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The Value of the LLL Group

Eileen Harrison
Rennes France
From: LEAVEN, Vol. 38 No. 4, August-September 2002 p. 84.

Since its foundation 45 years ago, the LLL Group has been a major cornerstone of the organization. Group work is directly related to two basic responsibilities of leadership (leading meetings and managing the Group), as well as being a major factor in a third (helping mothers one-to-one). As a place where Applicants and potential Applicants can observe leadership skills in real situations, it also relates closely to yet another: helping mothers find out about leadership and prepare to become LLL Leaders.

The local LLL Group plays a primary role in supporting mothering through breastfeeding and sharing the joys. Research from the last two decades shows that there is a strong correlation between ongoing support and the duration and quality of the breastfeeding experience. Leaders’ experience in LLL confirms this. The support a mother gets in the Group is strongest because it is multifaceted. Groups provide different expectations and real life examples of needs being met in different ways that are compatible with breastfeeding. In the Group, a mother has the opportunity to observe many styles of mothering and breastfeeding. She sees that breastfeeding is something that works in the lives of real people in many settings.

All of these things are crucial elements of a mother’s path to self-empowerment, of learning to trust herself and her baby rather than relying on others. By gathering information that she can see works for others, she arms herself with the tools she needs to develop confidence in her abilities as a mother. At the same time, she knows there are other people she can consult should the need arise; that while breastfeeding sometimes poses problems, there are almost always solutions. Mothers can tailor the solutions to fit their individual goals and circumstances.

The LLL Group provides a safe place where breastfeeding is the norm—where other aspects of parenting and child development can be explored from the basis of an assumption of breastfeeding. Such a place is rare in some cultures around the world and is a precious resource to the breastfeeding mother.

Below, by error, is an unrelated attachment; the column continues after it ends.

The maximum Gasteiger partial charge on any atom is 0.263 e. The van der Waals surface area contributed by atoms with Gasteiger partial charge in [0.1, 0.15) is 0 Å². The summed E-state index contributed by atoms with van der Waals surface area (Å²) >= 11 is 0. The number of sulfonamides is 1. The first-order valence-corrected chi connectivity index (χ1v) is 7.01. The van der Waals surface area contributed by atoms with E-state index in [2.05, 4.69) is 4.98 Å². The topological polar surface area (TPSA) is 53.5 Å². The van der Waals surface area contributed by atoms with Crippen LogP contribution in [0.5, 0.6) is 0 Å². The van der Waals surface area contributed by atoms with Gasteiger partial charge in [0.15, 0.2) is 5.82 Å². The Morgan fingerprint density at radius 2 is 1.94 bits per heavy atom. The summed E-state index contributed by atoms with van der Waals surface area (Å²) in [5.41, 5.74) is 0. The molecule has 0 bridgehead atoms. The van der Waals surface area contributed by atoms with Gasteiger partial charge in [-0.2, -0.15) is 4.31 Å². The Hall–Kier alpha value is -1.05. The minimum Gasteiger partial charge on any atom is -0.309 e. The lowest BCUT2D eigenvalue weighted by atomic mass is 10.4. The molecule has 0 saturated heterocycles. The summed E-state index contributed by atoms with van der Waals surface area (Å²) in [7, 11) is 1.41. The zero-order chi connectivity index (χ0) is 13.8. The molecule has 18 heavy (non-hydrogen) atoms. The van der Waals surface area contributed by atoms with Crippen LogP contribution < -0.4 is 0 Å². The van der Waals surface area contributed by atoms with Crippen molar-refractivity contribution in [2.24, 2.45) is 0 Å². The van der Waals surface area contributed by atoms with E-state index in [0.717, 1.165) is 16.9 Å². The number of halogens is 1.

Most of us have experience of this normalizing of breastfeeding. The mother comes to her first meeting believing that her baby nurses “all the time,” only to discover that many other babies nurse even more often and that their mothers are there to offer the breast without interrupting what they are doing. A mother attends a meeting believing babies only breastfeed for a few weeks and then need to be weaned or topped off with a bottle or solids, only to discover a roomful of healthy, happy babies of all ages exclusively or primarily nourished at the breast.

A mother who attends a meeting for information on weaning so that she can return to work meets women who have been able to combine working with breastfeeding, and women who have made the choice to stay at home with their babies and feel good about it.

In a recent study, researchers at the University of California at Los Angeles USA (UCLA), concluded that women deal with stress by getting together with other women. ( This study showed what most of us probably already know—that women problem-solve together. Early motherhood is a stressful time for most women. Breastfeeding in a culture that is still primarily a bottle-feeding culture adds more stress. Raising children by being responsive to their needs in a society that believes in teaching children their place and training them to early independence can also be stressful. The Group provides a forum for women with shared values to support each other and help keep that stress at a manageable level.

Breastfeeding mothers benefit from being able to call a Leader when they have questions or a particular problem is important for a mother. Leaders offer important problem-solving skills and suggestions. Some of this help is one-on-one, but the Group, in normalizing and helping women understand the reality of breastfeeding, plays a complementary role by helping mothers to avoid or minimize many problems in the first place.

You are an important force in making breastfeeding the cultural norm in your community. Support, encouragement, information, education—you provide them all in a setting that inspires mothers to join in spreading LLL’s information and philosophy.

Eileen Harrison is English but lives in Brittany, France where she recently formed LLL France’s first separate Toddler Group (LLL Bambins 35). She also regularly attends Series Meetings led by other local Leaders. She says "Mothers and babies in Groups are what LLL is all about and I need to keep that connection and bring it to my administrative work." Eileen is Regional Administrator of Leader Accreditation for Europe One and Europe Two as well as Grievance Commission Coordinator. She and her husband, Richard, have four sons and two granddaughters.

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